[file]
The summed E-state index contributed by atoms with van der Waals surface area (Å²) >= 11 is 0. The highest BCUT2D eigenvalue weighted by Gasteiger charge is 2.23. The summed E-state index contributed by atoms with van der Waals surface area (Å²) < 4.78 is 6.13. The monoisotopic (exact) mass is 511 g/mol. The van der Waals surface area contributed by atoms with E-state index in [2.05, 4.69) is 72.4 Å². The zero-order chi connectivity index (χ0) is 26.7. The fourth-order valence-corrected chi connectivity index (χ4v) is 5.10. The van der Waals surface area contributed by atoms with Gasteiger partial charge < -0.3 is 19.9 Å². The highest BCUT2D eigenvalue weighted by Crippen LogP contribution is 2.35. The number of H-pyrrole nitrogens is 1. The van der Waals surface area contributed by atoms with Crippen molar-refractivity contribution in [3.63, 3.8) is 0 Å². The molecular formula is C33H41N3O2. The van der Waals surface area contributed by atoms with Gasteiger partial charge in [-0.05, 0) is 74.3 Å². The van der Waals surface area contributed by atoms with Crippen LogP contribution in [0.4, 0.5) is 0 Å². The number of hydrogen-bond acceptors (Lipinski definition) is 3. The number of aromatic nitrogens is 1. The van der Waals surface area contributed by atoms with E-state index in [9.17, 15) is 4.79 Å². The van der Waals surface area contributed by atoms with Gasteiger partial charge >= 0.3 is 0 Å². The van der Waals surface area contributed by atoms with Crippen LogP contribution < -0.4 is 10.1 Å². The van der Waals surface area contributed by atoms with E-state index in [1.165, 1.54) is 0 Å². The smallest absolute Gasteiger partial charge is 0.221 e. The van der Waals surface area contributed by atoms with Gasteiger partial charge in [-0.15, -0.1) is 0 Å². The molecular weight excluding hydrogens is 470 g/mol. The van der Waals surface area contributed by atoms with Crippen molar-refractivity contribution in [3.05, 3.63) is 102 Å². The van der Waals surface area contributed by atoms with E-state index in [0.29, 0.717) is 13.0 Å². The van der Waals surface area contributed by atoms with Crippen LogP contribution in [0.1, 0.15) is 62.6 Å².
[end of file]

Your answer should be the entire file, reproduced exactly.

The summed E-state index contributed by atoms with van der Waals surface area (Å²) >= 11 is 0. The highest BCUT2D eigenvalue weighted by Gasteiger charge is 2.23. The summed E-state index contributed by atoms with van der Waals surface area (Å²) < 4.78 is 6.13. The monoisotopic (exact) mass is 511 g/mol. The van der Waals surface area contributed by atoms with E-state index in [2.05, 4.69) is 72.4 Å². The zero-order chi connectivity index (χ0) is 26.7. The fourth-order valence-corrected chi connectivity index (χ4v) is 5.10. The van der Waals surface area contributed by atoms with Gasteiger partial charge < -0.3 is 19.9 Å². The highest BCUT2D eigenvalue weighted by Crippen LogP contribution is 2.35. The number of H-pyrrole nitrogens is 1. The van der Waals surface area contributed by atoms with Crippen molar-refractivity contribution in [3.63, 3.8) is 0 Å². The molecular formula is C33H41N3O2. The van der Waals surface area contributed by atoms with Gasteiger partial charge in [-0.05, 0) is 74.3 Å². The van der Waals surface area contributed by atoms with Crippen LogP contribution in [0.4, 0.5) is 0 Å². The number of hydrogen-bond acceptors (Lipinski definition) is 3. The number of aromatic nitrogens is 1. The van der Waals surface area contributed by atoms with E-state index in [9.17, 15) is 4.79 Å². The van der Waals surface area contributed by atoms with Gasteiger partial charge >= 0.3 is 0 Å². The van der Waals surface area contributed by atoms with Crippen LogP contribution < -0.4 is 10.1 Å². The van der Waals surface area contributed by atoms with E-state index in [1.165, 1.54) is 0 Å². The smallest absolute Gasteiger partial charge is 0.221 e. The van der Waals surface area contributed by atoms with Gasteiger partial charge in [-0.15, -0.1) is 0 Å². The molecular weight excluding hydrogens is 470 g/mol. The van der Waals surface area contributed by atoms with Crippen molar-refractivity contribution in [3.05, 3.63) is 102 Å². The van der Waals surface area contributed by atoms with E-state index in [0.29, 0.717) is 13.0 Å². The van der Waals surface area contributed by atoms with Crippen LogP contribution in [0.1, 0.15) is 62.6 Å².